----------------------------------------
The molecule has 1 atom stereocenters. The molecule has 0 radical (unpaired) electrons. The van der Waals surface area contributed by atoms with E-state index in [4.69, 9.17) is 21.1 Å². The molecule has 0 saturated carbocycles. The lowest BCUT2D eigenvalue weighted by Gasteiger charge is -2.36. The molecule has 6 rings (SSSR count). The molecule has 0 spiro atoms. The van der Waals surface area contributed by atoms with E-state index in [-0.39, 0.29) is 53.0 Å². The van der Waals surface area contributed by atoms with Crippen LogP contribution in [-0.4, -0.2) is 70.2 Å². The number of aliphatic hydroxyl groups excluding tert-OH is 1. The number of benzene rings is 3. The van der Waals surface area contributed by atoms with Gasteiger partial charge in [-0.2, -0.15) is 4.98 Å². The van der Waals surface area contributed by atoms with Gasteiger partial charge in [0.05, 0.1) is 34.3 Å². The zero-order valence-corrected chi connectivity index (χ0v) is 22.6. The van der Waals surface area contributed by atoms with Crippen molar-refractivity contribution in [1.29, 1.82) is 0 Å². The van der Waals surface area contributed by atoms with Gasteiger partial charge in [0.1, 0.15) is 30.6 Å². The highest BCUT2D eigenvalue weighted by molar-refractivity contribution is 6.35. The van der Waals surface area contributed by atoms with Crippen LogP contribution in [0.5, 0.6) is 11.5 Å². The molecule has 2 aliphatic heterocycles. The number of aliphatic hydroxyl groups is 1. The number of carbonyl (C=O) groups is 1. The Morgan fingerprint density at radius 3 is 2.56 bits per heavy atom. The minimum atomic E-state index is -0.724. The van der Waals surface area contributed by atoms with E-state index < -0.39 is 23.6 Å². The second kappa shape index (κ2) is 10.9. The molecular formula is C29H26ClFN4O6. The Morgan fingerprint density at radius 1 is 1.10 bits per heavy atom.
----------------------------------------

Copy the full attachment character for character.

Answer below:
The molecule has 1 atom stereocenters. The molecule has 0 radical (unpaired) electrons. The van der Waals surface area contributed by atoms with E-state index in [4.69, 9.17) is 21.1 Å². The molecule has 0 saturated carbocycles. The lowest BCUT2D eigenvalue weighted by Gasteiger charge is -2.36. The molecule has 6 rings (SSSR count). The molecule has 0 spiro atoms. The van der Waals surface area contributed by atoms with E-state index in [-0.39, 0.29) is 53.0 Å². The van der Waals surface area contributed by atoms with Crippen LogP contribution in [-0.4, -0.2) is 70.2 Å². The number of aliphatic hydroxyl groups excluding tert-OH is 1. The number of benzene rings is 3. The van der Waals surface area contributed by atoms with Gasteiger partial charge in [-0.2, -0.15) is 4.98 Å². The van der Waals surface area contributed by atoms with Gasteiger partial charge in [0.05, 0.1) is 34.3 Å². The zero-order valence-corrected chi connectivity index (χ0v) is 22.6. The van der Waals surface area contributed by atoms with Crippen molar-refractivity contribution in [1.29, 1.82) is 0 Å². The van der Waals surface area contributed by atoms with Gasteiger partial charge in [0.1, 0.15) is 30.6 Å². The highest BCUT2D eigenvalue weighted by molar-refractivity contribution is 6.35. The van der Waals surface area contributed by atoms with Crippen LogP contribution in [0.5, 0.6) is 11.5 Å². The molecule has 2 aliphatic heterocycles. The number of aliphatic hydroxyl groups is 1. The number of carbonyl (C=O) groups is 1. The Morgan fingerprint density at radius 3 is 2.56 bits per heavy atom. The minimum atomic E-state index is -0.724. The van der Waals surface area contributed by atoms with E-state index < -0.39 is 23.6 Å². The second kappa shape index (κ2) is 10.9. The molecular formula is C29H26ClFN4O6. The Morgan fingerprint density at radius 1 is 1.10 bits per heavy atom.